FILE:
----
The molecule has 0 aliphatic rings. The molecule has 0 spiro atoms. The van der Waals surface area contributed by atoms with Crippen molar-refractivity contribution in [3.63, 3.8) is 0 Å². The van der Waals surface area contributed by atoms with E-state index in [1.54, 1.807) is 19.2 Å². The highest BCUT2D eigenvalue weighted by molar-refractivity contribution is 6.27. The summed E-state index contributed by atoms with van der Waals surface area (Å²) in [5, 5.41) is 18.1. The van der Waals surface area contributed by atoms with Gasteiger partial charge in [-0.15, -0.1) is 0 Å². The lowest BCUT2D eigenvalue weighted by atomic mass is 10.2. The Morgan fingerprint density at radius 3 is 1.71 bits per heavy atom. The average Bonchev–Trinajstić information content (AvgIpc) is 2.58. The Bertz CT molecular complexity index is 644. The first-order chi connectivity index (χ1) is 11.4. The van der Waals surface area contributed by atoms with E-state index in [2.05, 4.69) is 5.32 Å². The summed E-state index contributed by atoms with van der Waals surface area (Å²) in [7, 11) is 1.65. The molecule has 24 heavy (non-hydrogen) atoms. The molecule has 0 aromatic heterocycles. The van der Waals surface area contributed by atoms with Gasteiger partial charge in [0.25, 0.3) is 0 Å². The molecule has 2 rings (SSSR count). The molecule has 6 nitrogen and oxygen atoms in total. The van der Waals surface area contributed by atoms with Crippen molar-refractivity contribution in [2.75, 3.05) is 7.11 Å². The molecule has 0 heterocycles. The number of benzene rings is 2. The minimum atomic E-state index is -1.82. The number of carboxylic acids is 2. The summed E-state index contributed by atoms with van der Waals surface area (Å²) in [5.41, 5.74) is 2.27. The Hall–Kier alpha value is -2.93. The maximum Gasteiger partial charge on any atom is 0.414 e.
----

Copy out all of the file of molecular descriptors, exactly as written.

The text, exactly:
The molecule has 0 aliphatic rings. The molecule has 0 spiro atoms. The van der Waals surface area contributed by atoms with Crippen molar-refractivity contribution in [3.63, 3.8) is 0 Å². The van der Waals surface area contributed by atoms with E-state index in [1.54, 1.807) is 19.2 Å². The highest BCUT2D eigenvalue weighted by molar-refractivity contribution is 6.27. The summed E-state index contributed by atoms with van der Waals surface area (Å²) in [5, 5.41) is 18.1. The van der Waals surface area contributed by atoms with Gasteiger partial charge in [-0.15, -0.1) is 0 Å². The lowest BCUT2D eigenvalue weighted by atomic mass is 10.2. The Morgan fingerprint density at radius 3 is 1.71 bits per heavy atom. The average Bonchev–Trinajstić information content (AvgIpc) is 2.58. The Bertz CT molecular complexity index is 644. The first-order chi connectivity index (χ1) is 11.4. The van der Waals surface area contributed by atoms with E-state index in [2.05, 4.69) is 5.32 Å². The summed E-state index contributed by atoms with van der Waals surface area (Å²) in [7, 11) is 1.65. The molecule has 24 heavy (non-hydrogen) atoms. The molecule has 0 aromatic heterocycles. The van der Waals surface area contributed by atoms with Gasteiger partial charge in [0.25, 0.3) is 0 Å². The molecule has 2 rings (SSSR count). The molecule has 6 nitrogen and oxygen atoms in total. The van der Waals surface area contributed by atoms with Crippen molar-refractivity contribution in [2.75, 3.05) is 7.11 Å². The molecule has 0 heterocycles. The number of benzene rings is 2. The minimum atomic E-state index is -1.82. The number of carboxylic acids is 2. The summed E-state index contributed by atoms with van der Waals surface area (Å²) in [5.41, 5.74) is 2.27. The Hall–Kier alpha value is -2.93. The maximum Gasteiger partial charge on any atom is 0.414 e.